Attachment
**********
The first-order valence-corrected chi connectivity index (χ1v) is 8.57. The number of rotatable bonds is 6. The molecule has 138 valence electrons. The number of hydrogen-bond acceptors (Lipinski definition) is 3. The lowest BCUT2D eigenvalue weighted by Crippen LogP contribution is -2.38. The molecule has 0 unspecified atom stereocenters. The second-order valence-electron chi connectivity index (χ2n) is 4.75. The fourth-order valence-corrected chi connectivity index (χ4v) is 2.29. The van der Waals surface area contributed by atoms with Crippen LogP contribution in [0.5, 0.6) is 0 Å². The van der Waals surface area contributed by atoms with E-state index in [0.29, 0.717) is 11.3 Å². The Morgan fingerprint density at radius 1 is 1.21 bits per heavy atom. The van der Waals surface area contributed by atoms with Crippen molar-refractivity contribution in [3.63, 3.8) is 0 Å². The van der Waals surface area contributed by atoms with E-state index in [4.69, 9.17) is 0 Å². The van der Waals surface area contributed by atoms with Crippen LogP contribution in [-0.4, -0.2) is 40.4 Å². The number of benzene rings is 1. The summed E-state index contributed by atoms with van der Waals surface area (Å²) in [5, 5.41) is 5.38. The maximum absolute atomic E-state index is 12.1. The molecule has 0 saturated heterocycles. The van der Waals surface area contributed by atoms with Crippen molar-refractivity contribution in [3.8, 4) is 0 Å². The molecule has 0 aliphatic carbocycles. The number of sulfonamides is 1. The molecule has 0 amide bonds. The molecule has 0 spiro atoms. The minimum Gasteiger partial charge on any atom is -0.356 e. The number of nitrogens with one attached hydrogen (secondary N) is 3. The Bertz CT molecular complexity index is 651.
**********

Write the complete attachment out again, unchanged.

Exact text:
The first-order valence-corrected chi connectivity index (χ1v) is 8.57. The number of rotatable bonds is 6. The molecule has 138 valence electrons. The number of hydrogen-bond acceptors (Lipinski definition) is 3. The lowest BCUT2D eigenvalue weighted by Crippen LogP contribution is -2.38. The molecule has 0 unspecified atom stereocenters. The second-order valence-electron chi connectivity index (χ2n) is 4.75. The fourth-order valence-corrected chi connectivity index (χ4v) is 2.29. The van der Waals surface area contributed by atoms with Crippen LogP contribution in [0.5, 0.6) is 0 Å². The van der Waals surface area contributed by atoms with E-state index in [0.29, 0.717) is 11.3 Å². The Morgan fingerprint density at radius 1 is 1.21 bits per heavy atom. The van der Waals surface area contributed by atoms with Crippen molar-refractivity contribution in [3.63, 3.8) is 0 Å². The van der Waals surface area contributed by atoms with E-state index in [4.69, 9.17) is 0 Å². The van der Waals surface area contributed by atoms with Crippen LogP contribution in [-0.4, -0.2) is 40.4 Å². The number of benzene rings is 1. The summed E-state index contributed by atoms with van der Waals surface area (Å²) in [5, 5.41) is 5.38. The maximum absolute atomic E-state index is 12.1. The molecule has 0 saturated heterocycles. The van der Waals surface area contributed by atoms with Crippen molar-refractivity contribution in [3.8, 4) is 0 Å². The molecule has 0 aliphatic carbocycles. The number of sulfonamides is 1. The molecule has 0 amide bonds. The molecule has 0 spiro atoms. The minimum Gasteiger partial charge on any atom is -0.356 e. The number of nitrogens with one attached hydrogen (secondary N) is 3. The Bertz CT molecular complexity index is 651.